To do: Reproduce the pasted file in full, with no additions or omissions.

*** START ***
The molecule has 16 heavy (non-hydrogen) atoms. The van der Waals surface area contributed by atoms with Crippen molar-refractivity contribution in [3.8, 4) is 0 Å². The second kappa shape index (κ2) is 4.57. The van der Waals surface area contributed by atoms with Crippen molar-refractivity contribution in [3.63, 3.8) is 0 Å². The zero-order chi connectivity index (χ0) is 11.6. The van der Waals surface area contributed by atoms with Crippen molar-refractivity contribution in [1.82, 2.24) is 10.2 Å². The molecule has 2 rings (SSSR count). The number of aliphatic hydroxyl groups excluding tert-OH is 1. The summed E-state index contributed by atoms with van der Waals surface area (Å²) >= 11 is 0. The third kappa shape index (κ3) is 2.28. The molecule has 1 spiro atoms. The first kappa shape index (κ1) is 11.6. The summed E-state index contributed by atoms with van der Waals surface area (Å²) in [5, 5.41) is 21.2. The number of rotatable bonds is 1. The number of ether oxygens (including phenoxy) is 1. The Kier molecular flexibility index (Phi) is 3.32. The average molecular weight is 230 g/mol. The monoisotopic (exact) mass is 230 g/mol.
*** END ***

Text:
The molecule has 16 heavy (non-hydrogen) atoms. The van der Waals surface area contributed by atoms with Crippen molar-refractivity contribution in [3.8, 4) is 0 Å². The second kappa shape index (κ2) is 4.57. The van der Waals surface area contributed by atoms with Crippen molar-refractivity contribution in [3.63, 3.8) is 0 Å². The zero-order chi connectivity index (χ0) is 11.6. The van der Waals surface area contributed by atoms with Crippen molar-refractivity contribution in [1.82, 2.24) is 10.2 Å². The molecule has 2 rings (SSSR count). The number of aliphatic hydroxyl groups excluding tert-OH is 1. The summed E-state index contributed by atoms with van der Waals surface area (Å²) >= 11 is 0. The third kappa shape index (κ3) is 2.28. The molecule has 1 spiro atoms. The first kappa shape index (κ1) is 11.6. The summed E-state index contributed by atoms with van der Waals surface area (Å²) in [5, 5.41) is 21.2. The number of rotatable bonds is 1. The number of ether oxygens (including phenoxy) is 1. The Kier molecular flexibility index (Phi) is 3.32. The average molecular weight is 230 g/mol. The monoisotopic (exact) mass is 230 g/mol.